Harold W. Attridge on "The Law" in Paul and Hebrews
I'm still reading my way slowly through Harold Attridge's Commentary on the Epistle to the Hebrews as I prepare each week for Sunday's study of Hebrews in the small Bible study group at my church, and I find that Attridge has some interesting words on the difference between attitudes to Old Testament Law in the thinking of Paul and that of the author of Hebrews. I'll post the brief excursus on this in a moment, but we first need to look at the translation by Attridge of Hebrews 7:11-19:
 Now if there were perfection through the Levitical priesthood -– for based upon it the people has been given a law –- what further need would there be for a different priest to be raised up "according to the order of Melchizedek," and (why would he) not be said to be "according to the order of Aaron?"  -- For if the priesthood is changed, then of necessity there is also a change of law.  For the one about whom these things are said belongs to a different tribe, from which no one has attended the altar.  For it is clear that our Lord has sprung out of Judah, in regard to which tribe, Moses said nothing about priests.  And it is even more abundantly clear, if a different priest arises in the likeness of Melchizedek,  who came to be not according to a law of fleshy command, but according to a power of indestructible life.  For testimony is given that "You are a priest forever according to the order of Melchizedek."  There was, then, an abrogation of the preceding command because of its weakness and uselessness --  for the Law brought nothing to perfection -- and also an introduction of a better hope through which we draw near to God. (Attridge, Commentary on the Epistle to the Hebrews, Philadelphia: Fortress Press, 1989, pages 198a)Attridge offers several pages of commentary on these verses, though I won't go into those but turn directly to his excursus on the distinction between Paul's thought and the thinking of the author of Hebrews on the issue of Old Testament Law:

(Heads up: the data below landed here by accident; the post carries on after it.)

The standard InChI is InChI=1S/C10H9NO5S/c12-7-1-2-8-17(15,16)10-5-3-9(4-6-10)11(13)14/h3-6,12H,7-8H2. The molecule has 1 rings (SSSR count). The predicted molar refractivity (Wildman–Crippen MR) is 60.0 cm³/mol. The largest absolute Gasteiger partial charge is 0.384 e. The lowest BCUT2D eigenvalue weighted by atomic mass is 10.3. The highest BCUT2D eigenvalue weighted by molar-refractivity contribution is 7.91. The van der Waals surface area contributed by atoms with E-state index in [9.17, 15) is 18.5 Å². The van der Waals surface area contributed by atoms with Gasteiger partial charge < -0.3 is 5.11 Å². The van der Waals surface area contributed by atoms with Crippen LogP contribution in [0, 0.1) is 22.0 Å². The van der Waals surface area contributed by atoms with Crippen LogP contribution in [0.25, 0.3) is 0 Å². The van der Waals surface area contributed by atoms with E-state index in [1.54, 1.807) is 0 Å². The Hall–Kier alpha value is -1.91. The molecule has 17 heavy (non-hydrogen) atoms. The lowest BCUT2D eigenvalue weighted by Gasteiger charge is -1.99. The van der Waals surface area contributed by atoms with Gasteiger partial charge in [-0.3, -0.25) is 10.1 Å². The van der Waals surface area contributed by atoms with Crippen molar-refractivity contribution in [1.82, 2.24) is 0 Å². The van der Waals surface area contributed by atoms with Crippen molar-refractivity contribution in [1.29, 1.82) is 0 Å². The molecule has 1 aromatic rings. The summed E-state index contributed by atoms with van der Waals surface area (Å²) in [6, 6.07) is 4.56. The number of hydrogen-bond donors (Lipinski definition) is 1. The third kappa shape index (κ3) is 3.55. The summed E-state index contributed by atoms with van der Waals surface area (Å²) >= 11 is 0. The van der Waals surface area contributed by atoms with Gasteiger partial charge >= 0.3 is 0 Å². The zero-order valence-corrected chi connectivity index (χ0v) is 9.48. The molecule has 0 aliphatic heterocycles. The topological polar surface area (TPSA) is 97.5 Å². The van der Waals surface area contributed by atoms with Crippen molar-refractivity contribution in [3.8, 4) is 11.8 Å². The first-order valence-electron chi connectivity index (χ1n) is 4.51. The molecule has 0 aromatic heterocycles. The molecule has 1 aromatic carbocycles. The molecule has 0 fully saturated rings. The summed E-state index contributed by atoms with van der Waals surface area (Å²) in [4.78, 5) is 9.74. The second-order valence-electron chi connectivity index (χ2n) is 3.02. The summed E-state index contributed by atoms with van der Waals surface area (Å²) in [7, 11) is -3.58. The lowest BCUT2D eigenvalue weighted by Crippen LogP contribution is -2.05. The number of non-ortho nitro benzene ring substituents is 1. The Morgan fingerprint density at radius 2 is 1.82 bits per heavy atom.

Interesting. This ought to offer the Hebrews study group something to talk about. The author of Hebrews considers the Law "fleshy" because it is carried out by priests who are of the priesthood by genealogical descent from Levi (Attridge, Commentary, page 202b), unlike the priesthood to which Jesus belongs, the "order of Melchizedek," whom Hebrews describes in 7:3 as "being without father, mother, or lineage, having neither beginning of days nor end of life" (Attridge, Commentary, page 186a).Excursus: Hebrews, Paul, and the LawHebrews and Paul both argue against the continuing religious validity of the Torah, although from rather different perspectives. Paul's arguments, developed variously in Galations and Romans, do not focus, as does Hebrews, on the cultic dimensions of the Torah, but rather on the prescriptive and ethical. Paul's affirmations about the Law in Gal 3:19-29 resemble in a general way some of the remarks here. The similarities probably represent common attitudes among more radical members of the early church engaged in the Gentile mission. Basically the Law is ineffective. This is so for Paul because the Law cannot "give life" or provide righteousness, while for Hebrews it cannot bring perfection. While the remarks are formally similar, the difference of conceptual frameworks in which the two authors operate is clear.
In Romans, Paul's critique of the Law is more elaborate yet more nuanced, and he affirms, as he never does in Galatians, that his teaching of righteousness by faith in fact "upholds the Law" (3:31). In Romans the failure of the Law is seen to consist in its service to of the power of sin. To explain how the Law, which is itself good, can be an instrument of evil, Paul offers a psychological analysis, illustrating how Sin uses the Law to awaken desire. Thus the failure of the Law as command lies in human weakness, the “weakness of the flesh."
In Hebrews, the inefficiency of the Law, which is intimately bound up with the cultic system, is also based on the weakness of "flesh." Flesh does not here refer to psychological or existential factors of the human condition. The Law itself and the cult prescribed by it are fleshy because they are devoted to externals. This critique is more radical than Paul's remarks in Romans 7:14, where the Law itself is seen to be spiritual. At the same time, the force of the critique is different from that of Romans. As [Walter] Gutbrod aptly summarizes the difference, for Paul the Law is ineffective because human beings do not do it; for Hebrews it is ineffective because only human beings do it. (Attridge, Commentary on the Epistle to the Hebrews, Philadelphia: Fortress Press, 1989, pages 204a-205b)
That's enough for now . . .